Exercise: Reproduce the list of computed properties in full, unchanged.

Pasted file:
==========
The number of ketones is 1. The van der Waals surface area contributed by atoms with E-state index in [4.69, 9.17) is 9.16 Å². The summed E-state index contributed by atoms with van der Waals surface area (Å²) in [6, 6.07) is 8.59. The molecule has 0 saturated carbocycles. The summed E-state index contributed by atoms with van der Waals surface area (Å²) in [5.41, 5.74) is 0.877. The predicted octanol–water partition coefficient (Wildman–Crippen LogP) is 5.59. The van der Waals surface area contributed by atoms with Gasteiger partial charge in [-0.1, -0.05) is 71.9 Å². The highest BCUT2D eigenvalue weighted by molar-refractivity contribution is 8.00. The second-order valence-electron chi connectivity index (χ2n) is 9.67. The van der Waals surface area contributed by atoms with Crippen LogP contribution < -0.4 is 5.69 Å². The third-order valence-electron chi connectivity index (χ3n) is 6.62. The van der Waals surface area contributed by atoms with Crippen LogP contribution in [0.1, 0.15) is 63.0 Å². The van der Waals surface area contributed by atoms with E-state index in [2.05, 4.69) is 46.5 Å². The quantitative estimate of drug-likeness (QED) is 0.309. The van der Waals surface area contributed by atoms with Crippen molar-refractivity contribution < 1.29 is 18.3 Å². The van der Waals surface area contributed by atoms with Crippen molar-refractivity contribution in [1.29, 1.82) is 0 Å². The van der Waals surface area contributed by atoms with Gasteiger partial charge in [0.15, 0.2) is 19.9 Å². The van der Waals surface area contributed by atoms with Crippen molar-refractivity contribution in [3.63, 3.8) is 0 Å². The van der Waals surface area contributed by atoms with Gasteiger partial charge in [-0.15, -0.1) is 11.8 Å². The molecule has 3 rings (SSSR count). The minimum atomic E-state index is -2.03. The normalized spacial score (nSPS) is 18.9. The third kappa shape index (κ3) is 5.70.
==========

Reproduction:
The number of ketones is 1. The van der Waals surface area contributed by atoms with E-state index in [4.69, 9.17) is 9.16 Å². The summed E-state index contributed by atoms with van der Waals surface area (Å²) in [6, 6.07) is 8.59. The molecule has 0 saturated carbocycles. The summed E-state index contributed by atoms with van der Waals surface area (Å²) in [5.41, 5.74) is 0.877. The predicted octanol–water partition coefficient (Wildman–Crippen LogP) is 5.59. The van der Waals surface area contributed by atoms with Gasteiger partial charge in [-0.1, -0.05) is 71.9 Å². The highest BCUT2D eigenvalue weighted by molar-refractivity contribution is 8.00. The second-order valence-electron chi connectivity index (χ2n) is 9.67. The van der Waals surface area contributed by atoms with Crippen LogP contribution < -0.4 is 5.69 Å². The third-order valence-electron chi connectivity index (χ3n) is 6.62. The van der Waals surface area contributed by atoms with Crippen LogP contribution in [0.1, 0.15) is 63.0 Å². The van der Waals surface area contributed by atoms with E-state index in [2.05, 4.69) is 46.5 Å². The quantitative estimate of drug-likeness (QED) is 0.309. The van der Waals surface area contributed by atoms with Crippen molar-refractivity contribution < 1.29 is 18.3 Å². The van der Waals surface area contributed by atoms with Crippen molar-refractivity contribution in [1.29, 1.82) is 0 Å². The van der Waals surface area contributed by atoms with Gasteiger partial charge in [0.15, 0.2) is 19.9 Å². The van der Waals surface area contributed by atoms with Crippen molar-refractivity contribution in [3.63, 3.8) is 0 Å². The van der Waals surface area contributed by atoms with Gasteiger partial charge in [-0.15, -0.1) is 11.8 Å². The molecule has 3 rings (SSSR count). The minimum atomic E-state index is -2.03. The normalized spacial score (nSPS) is 18.9. The third kappa shape index (κ3) is 5.70.